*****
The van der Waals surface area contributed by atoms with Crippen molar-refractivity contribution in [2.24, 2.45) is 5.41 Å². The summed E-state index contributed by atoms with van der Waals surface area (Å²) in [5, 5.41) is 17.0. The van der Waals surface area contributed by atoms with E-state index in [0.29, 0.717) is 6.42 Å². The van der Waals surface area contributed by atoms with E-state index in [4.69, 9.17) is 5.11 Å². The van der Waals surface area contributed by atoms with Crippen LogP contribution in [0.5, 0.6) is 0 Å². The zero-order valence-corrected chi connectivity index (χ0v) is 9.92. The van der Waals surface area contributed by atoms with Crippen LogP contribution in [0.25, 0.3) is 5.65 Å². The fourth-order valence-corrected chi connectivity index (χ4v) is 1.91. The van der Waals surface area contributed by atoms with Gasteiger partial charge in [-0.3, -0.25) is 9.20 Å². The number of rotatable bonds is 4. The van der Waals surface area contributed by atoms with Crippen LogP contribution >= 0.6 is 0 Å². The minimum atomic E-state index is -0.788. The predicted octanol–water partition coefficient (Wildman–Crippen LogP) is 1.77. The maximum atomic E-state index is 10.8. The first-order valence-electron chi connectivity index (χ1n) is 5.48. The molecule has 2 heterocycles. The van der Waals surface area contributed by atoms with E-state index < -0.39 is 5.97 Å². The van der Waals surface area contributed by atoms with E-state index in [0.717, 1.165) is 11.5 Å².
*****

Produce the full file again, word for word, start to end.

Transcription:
The van der Waals surface area contributed by atoms with Crippen molar-refractivity contribution in [2.24, 2.45) is 5.41 Å². The summed E-state index contributed by atoms with van der Waals surface area (Å²) in [5, 5.41) is 17.0. The van der Waals surface area contributed by atoms with E-state index in [0.29, 0.717) is 6.42 Å². The van der Waals surface area contributed by atoms with E-state index in [4.69, 9.17) is 5.11 Å². The van der Waals surface area contributed by atoms with Crippen LogP contribution in [0.5, 0.6) is 0 Å². The zero-order valence-corrected chi connectivity index (χ0v) is 9.92. The van der Waals surface area contributed by atoms with Crippen LogP contribution in [0.25, 0.3) is 5.65 Å². The fourth-order valence-corrected chi connectivity index (χ4v) is 1.91. The van der Waals surface area contributed by atoms with Gasteiger partial charge in [-0.3, -0.25) is 9.20 Å². The number of rotatable bonds is 4. The van der Waals surface area contributed by atoms with Crippen LogP contribution >= 0.6 is 0 Å². The minimum atomic E-state index is -0.788. The predicted octanol–water partition coefficient (Wildman–Crippen LogP) is 1.77. The maximum atomic E-state index is 10.8. The first-order valence-electron chi connectivity index (χ1n) is 5.48. The molecule has 2 heterocycles. The van der Waals surface area contributed by atoms with E-state index < -0.39 is 5.97 Å². The van der Waals surface area contributed by atoms with E-state index in [0.717, 1.165) is 11.5 Å².